Beneficiary Change

By Henry Bagdasarian

Have you ever thought about the risk of a beneficiary change? This is a huge identity theft risk in my opinion and most people are unaware of the risk and its impact on their lives. We all work hard to save money in our 401K and IRA accounts or buy life insurance for the future of our families. Retirement accounts are some of the biggest assets individuals possess and which can disappear very quickly due to identity theft.

I primarily see three risks with beneficiary information. First, individuals fail to select one for their accounts, second, they fail to update the information as their situations change, and third, they fail to monitor for unauthorized changes. The first two are very important in terms of transferring the funds to selected loved ones and for tax savings; however the last one is even more important and the focus of this article as the funds can disappear forever.

Normally, institutions will send their customers a notification of a beneficiary change to make sure the changes were properly authorized. This is a common practice any time your personal information such as your address or beneficiary information is changed on your existing accounts. This process helps detect identity theft in this area. My past article about credit monitoring suggested that credit report monitoring is neither a total solution to prevent identity theft nor a process to detect all identity fraud. This article is a good example to illustrate how various areas of an identity must be monitored differently to detect identity fraud.

Institutional notification of a personal information change is a very good practice to detect unauthorized changes. However, we all know that mails get lost in transit and emails sometimes disappear from the face of the Internet. Once we accept the risk of failed notification, we can incorporate a few more best practices to prevent and detect unauthorized beneficiary change. But what other practices should be incorporated to prevent and detect fraud in this area just in case email or mail notification failed?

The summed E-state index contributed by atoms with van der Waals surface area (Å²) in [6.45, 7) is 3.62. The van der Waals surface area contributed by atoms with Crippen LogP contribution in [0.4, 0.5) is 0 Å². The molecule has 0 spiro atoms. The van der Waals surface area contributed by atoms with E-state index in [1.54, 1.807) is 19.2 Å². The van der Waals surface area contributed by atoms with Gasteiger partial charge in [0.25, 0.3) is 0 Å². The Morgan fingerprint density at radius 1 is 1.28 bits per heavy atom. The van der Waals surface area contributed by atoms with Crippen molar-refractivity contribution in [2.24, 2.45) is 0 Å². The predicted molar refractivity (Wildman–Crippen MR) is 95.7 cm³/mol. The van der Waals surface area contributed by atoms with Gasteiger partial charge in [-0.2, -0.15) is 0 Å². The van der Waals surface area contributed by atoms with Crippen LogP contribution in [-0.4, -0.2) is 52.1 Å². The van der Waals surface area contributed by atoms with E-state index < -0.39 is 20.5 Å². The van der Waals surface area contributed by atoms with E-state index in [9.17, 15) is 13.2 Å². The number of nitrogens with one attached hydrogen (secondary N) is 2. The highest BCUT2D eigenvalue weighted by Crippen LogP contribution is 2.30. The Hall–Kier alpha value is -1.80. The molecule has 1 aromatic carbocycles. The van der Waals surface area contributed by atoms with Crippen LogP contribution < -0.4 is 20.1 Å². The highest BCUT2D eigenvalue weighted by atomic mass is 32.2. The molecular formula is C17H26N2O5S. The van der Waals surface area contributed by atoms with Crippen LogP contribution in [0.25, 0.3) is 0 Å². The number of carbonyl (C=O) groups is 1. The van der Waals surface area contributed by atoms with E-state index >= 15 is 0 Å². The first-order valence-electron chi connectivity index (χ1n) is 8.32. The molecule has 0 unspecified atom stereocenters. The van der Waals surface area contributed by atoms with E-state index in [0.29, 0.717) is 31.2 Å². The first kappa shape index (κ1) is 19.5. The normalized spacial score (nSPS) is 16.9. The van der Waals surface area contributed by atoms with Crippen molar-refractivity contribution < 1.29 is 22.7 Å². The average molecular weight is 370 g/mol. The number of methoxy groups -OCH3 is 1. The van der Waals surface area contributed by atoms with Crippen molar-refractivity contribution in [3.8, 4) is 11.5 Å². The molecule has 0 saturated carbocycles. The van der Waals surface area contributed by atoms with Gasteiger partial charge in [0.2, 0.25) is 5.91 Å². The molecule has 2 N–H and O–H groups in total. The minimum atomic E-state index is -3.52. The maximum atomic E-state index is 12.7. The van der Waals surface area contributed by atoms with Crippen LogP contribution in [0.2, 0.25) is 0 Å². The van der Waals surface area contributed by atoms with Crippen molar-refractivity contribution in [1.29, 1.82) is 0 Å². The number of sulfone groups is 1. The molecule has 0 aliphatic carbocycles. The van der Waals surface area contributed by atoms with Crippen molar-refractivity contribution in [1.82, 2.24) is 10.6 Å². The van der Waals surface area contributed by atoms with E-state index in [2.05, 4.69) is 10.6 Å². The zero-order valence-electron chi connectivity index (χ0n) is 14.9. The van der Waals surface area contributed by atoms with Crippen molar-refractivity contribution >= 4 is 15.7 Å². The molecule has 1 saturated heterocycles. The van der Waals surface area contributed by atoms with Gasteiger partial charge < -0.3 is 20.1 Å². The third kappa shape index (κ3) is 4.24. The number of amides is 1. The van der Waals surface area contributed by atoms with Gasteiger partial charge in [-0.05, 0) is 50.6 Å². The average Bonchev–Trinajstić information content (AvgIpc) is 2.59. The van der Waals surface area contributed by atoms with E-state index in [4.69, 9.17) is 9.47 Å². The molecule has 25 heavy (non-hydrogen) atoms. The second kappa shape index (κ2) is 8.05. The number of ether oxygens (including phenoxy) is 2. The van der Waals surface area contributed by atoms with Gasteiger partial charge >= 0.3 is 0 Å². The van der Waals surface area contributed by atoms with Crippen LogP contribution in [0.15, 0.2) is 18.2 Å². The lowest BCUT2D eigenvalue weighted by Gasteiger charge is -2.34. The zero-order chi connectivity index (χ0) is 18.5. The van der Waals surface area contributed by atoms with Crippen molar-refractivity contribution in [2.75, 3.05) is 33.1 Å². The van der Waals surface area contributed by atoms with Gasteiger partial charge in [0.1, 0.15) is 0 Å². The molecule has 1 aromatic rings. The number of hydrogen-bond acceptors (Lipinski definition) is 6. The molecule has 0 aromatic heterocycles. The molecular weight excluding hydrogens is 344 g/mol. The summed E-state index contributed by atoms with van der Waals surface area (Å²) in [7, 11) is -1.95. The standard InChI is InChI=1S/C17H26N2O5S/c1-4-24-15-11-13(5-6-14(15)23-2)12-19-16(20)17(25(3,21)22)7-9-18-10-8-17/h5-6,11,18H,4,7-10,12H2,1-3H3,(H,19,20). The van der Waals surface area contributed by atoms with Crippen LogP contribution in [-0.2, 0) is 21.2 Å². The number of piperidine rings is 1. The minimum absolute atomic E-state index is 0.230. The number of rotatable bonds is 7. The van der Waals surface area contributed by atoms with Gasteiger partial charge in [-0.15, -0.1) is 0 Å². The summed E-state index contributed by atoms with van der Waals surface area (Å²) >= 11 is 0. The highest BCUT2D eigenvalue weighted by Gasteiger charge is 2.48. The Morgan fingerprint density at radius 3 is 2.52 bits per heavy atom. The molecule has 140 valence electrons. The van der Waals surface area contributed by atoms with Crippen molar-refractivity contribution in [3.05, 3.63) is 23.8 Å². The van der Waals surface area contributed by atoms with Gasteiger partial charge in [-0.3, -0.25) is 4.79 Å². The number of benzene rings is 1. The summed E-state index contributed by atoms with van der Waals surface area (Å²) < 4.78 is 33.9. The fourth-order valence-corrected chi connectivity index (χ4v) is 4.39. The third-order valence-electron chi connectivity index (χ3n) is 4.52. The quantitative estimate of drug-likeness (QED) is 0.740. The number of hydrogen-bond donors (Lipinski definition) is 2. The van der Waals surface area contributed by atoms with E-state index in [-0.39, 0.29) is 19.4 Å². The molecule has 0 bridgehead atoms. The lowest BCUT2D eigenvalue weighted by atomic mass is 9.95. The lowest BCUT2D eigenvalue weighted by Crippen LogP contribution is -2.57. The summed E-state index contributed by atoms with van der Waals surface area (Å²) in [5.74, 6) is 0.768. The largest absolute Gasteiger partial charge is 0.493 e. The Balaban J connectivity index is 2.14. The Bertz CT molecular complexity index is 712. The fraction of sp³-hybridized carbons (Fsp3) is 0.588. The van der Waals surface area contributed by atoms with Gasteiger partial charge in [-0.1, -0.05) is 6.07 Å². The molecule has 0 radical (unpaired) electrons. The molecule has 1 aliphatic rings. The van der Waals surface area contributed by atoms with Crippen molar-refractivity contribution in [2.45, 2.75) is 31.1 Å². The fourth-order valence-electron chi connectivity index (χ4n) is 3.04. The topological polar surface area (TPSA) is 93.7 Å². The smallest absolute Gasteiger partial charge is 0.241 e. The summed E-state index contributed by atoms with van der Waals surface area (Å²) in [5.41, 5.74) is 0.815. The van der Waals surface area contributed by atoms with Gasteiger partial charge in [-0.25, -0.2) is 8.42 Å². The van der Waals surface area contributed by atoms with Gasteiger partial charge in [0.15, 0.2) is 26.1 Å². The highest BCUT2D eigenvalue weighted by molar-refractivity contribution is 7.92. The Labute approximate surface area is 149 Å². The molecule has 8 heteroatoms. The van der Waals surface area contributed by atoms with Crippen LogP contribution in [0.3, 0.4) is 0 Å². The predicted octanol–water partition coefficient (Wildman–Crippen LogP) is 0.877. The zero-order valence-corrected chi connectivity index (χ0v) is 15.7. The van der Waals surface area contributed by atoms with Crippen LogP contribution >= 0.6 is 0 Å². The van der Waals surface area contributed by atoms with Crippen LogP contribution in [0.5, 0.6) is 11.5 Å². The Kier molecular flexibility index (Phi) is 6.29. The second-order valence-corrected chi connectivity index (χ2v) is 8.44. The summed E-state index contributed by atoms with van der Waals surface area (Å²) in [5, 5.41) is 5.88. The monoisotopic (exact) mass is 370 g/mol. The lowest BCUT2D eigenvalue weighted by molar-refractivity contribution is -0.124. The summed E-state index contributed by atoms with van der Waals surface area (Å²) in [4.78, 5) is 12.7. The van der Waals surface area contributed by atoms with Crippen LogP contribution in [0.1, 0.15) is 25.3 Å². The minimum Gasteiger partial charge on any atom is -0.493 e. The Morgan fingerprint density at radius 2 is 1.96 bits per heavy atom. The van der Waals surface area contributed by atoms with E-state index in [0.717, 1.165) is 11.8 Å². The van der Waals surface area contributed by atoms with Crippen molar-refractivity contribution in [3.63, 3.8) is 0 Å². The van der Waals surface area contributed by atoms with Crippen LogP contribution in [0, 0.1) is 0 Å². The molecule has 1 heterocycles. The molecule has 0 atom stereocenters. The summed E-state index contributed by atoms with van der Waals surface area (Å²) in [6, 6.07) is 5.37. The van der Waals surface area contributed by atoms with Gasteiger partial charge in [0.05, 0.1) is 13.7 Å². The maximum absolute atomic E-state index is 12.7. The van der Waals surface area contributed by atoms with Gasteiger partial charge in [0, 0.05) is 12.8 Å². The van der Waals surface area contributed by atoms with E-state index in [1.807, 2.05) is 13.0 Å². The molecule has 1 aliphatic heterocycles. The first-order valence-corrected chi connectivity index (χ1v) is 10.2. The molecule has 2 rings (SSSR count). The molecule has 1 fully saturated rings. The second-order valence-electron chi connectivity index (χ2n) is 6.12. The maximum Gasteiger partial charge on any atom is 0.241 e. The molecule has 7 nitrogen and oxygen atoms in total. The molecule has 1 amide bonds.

One of the most important practices is to select strong passwords and keep it a secret. If your passwords become known or if they can easily be guessed or cracked, then your accounts become vulnerable to unauthorized access and change. Second, you should take matters into your own hands and not completely rely on the institutions to protect your assets. You should periodically check the information to validate. The review interval of a beneficiary information can be longer than the review interval of a credit report because a beneficiary change will not result in an immediate fraud for as long as you are alive where as credit fraud can commence at any time and continue until you detect and stop the fraud.

Therefore, as a good practice, we should review the beneficiary information at least annually but preferably every quarter and hopefully right before we die.

Return to the identity theft blog for other recent articles after reading "beneficiary change".